Tags

Type your tag names separated by a space and hit enter

Prospective clinical trial examining the impact of genetic variation in FADS1 on the metabolism of linoleic acid- and ɣ-linolenic acid-containing botanical oils.
Am J Clin Nutr. 2020 05 01; 111(5):1068-1078.AJ

Abstract

BACKGROUND

Unexplained heterogeneity in clinical trials has resulted in questions regarding the effectiveness of ɣ-linolenic acid (GLA)-containing botanical oil supplements. This heterogeneity may be explained by genetic variation within the fatty acid desaturase (FADS) gene cluster that is associated with circulating and tissue concentrations of arachidonic acid (ARA) and dihomo-ɣ-linolenic acid (DGLA), both of which may be synthesized from GLA and result in proinflammatory and anti-inflammatory metabolites, respectively.

OBJECTIVES

The objective of this study was to prospectively compare the capacity of a non-Hispanic white cohort, stratified by FADS genotype at the key single-nucleotide polymorphism (SNP) rs174537, to metabolize 18-carbon omega-6 (n-6) PUFAs in borage oil (BO) and soybean oil (SO) to GLA, DGLA, and ARA.

METHODS

Healthy adults (n = 64) participated in a randomized, double-blind, crossover intervention. Individuals received encapsulated BO (Borago officinalis L.; 37% LA and 23% GLA) or SO [Glycine max (L.) Merr.; 50% LA and 0% GLA] for 4 wk, followed by an 8-wk washout period, before consuming the opposite oil for 4 wk. Serum lipids and markers of inflammation (C-reactive protein) were assessed for both oil types at baseline and during weeks 2 and 4 of the intervention.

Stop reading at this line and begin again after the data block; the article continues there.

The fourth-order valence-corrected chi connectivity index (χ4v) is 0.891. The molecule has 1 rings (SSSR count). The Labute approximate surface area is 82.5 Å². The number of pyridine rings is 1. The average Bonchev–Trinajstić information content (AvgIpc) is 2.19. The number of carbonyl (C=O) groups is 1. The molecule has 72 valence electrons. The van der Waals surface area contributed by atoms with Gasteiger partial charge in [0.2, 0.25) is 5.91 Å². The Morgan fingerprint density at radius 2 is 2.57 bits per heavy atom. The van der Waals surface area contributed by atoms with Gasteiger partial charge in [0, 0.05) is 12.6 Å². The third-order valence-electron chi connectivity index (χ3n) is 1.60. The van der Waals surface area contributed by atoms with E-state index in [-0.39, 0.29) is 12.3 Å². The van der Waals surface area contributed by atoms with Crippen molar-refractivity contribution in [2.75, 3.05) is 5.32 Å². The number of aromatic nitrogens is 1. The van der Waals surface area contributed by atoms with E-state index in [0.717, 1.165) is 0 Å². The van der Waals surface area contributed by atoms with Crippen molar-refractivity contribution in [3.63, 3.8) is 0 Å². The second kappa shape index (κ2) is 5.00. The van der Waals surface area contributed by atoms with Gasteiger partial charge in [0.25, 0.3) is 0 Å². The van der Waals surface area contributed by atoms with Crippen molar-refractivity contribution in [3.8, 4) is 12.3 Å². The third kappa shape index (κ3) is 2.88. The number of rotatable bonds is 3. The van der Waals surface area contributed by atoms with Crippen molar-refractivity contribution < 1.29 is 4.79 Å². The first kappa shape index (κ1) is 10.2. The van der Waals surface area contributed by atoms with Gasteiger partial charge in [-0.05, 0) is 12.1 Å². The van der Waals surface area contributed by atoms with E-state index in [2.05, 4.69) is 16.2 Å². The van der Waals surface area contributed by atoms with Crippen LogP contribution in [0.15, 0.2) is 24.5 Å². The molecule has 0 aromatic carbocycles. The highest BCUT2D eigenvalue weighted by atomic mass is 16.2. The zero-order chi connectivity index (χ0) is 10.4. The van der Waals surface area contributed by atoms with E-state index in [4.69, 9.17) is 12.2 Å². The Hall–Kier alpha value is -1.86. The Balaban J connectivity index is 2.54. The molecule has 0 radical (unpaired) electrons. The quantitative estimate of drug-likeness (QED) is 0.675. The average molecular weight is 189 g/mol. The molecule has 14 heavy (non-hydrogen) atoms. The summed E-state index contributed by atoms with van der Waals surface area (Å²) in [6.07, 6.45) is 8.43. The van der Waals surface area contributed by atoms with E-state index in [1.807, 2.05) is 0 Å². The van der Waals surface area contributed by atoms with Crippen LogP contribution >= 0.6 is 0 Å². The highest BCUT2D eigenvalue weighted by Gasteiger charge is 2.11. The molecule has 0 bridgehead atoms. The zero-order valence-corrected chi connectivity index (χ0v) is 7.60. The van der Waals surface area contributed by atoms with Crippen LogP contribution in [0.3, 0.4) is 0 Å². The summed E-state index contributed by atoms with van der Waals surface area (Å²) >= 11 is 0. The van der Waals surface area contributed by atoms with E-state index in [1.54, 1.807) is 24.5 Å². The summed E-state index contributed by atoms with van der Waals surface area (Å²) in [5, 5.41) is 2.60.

RESULTS

SO supplementation failed to alter circulating concentrations of any n-6 long-chain PUFAs. In contrast, a modest daily dose of BO elevated serum concentrations of GLA and DGLA in an rs174537 genotype-dependent manner. In particular, DGLA increased by 57% (95% CI: 0.38, 0.79) in GG genotype individuals, but by 141% (95% CI: 1.03, 2.85) in TT individuals. For ARA, baseline concentrations varied substantially by genotype and increased modestly with BO supplementation, suggesting a key role for FADS variation in the balance of DGLA and ARA.

CONCLUSIONS

The results of this study clearly suggest that personalized and population-based approaches considering FADS genetic variation may be necessary to optimize the design of future clinical studies with GLA-containing oils. This trial was registered at clinicaltrials.gov as NCT02337231.

Authors+Show Affiliations